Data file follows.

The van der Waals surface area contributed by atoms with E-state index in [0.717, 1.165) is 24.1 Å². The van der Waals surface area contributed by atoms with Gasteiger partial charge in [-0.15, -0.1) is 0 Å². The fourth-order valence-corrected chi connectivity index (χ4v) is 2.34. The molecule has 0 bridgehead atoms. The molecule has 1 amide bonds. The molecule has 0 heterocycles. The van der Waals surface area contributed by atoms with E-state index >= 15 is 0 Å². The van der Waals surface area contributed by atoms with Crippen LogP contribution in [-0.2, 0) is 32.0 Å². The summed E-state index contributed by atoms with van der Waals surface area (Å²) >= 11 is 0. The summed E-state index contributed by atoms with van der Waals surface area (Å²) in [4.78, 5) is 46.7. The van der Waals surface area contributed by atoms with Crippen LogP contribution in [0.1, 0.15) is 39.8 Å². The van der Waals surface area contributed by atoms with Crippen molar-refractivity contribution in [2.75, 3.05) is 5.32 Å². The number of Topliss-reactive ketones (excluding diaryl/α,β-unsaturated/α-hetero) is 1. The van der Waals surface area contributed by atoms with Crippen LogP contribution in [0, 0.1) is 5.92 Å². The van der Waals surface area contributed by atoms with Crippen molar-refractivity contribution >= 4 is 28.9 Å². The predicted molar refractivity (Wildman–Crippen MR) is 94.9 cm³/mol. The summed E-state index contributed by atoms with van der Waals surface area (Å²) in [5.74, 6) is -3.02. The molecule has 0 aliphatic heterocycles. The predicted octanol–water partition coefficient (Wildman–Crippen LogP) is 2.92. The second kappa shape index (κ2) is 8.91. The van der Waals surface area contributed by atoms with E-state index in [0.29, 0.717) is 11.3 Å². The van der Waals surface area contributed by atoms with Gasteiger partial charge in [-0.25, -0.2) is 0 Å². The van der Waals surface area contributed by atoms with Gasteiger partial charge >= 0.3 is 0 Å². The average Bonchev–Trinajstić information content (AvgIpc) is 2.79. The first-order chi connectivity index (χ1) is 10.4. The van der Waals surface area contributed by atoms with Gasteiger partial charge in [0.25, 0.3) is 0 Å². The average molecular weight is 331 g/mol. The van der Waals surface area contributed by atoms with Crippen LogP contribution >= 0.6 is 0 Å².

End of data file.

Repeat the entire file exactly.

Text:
The van der Waals surface area contributed by atoms with E-state index in [0.717, 1.165) is 24.1 Å². The van der Waals surface area contributed by atoms with Gasteiger partial charge in [-0.15, -0.1) is 0 Å². The fourth-order valence-corrected chi connectivity index (χ4v) is 2.34. The molecule has 0 bridgehead atoms. The molecule has 1 amide bonds. The molecule has 0 heterocycles. The van der Waals surface area contributed by atoms with E-state index >= 15 is 0 Å². The van der Waals surface area contributed by atoms with Crippen LogP contribution in [-0.2, 0) is 32.0 Å². The summed E-state index contributed by atoms with van der Waals surface area (Å²) >= 11 is 0. The summed E-state index contributed by atoms with van der Waals surface area (Å²) in [4.78, 5) is 46.7. The van der Waals surface area contributed by atoms with Crippen LogP contribution in [0.1, 0.15) is 39.8 Å². The van der Waals surface area contributed by atoms with Crippen molar-refractivity contribution in [2.75, 3.05) is 5.32 Å². The number of Topliss-reactive ketones (excluding diaryl/α,β-unsaturated/α-hetero) is 1. The van der Waals surface area contributed by atoms with Crippen LogP contribution in [0, 0.1) is 5.92 Å². The van der Waals surface area contributed by atoms with Crippen molar-refractivity contribution >= 4 is 28.9 Å². The predicted molar refractivity (Wildman–Crippen MR) is 94.9 cm³/mol. The summed E-state index contributed by atoms with van der Waals surface area (Å²) in [5.74, 6) is -3.02. The molecule has 0 aliphatic heterocycles. The predicted octanol–water partition coefficient (Wildman–Crippen LogP) is 2.92. The second kappa shape index (κ2) is 8.91. The van der Waals surface area contributed by atoms with E-state index in [0.29, 0.717) is 11.3 Å². The van der Waals surface area contributed by atoms with Gasteiger partial charge in [-0.25, -0.2) is 0 Å². The van der Waals surface area contributed by atoms with Gasteiger partial charge >= 0.3 is 0 Å². The average Bonchev–Trinajstić information content (AvgIpc) is 2.79. The first-order chi connectivity index (χ1) is 10.4. The van der Waals surface area contributed by atoms with Gasteiger partial charge in [0.25, 0.3) is 0 Å². The average molecular weight is 331 g/mol. The van der Waals surface area contributed by atoms with Crippen LogP contribution >= 0.6 is 0 Å².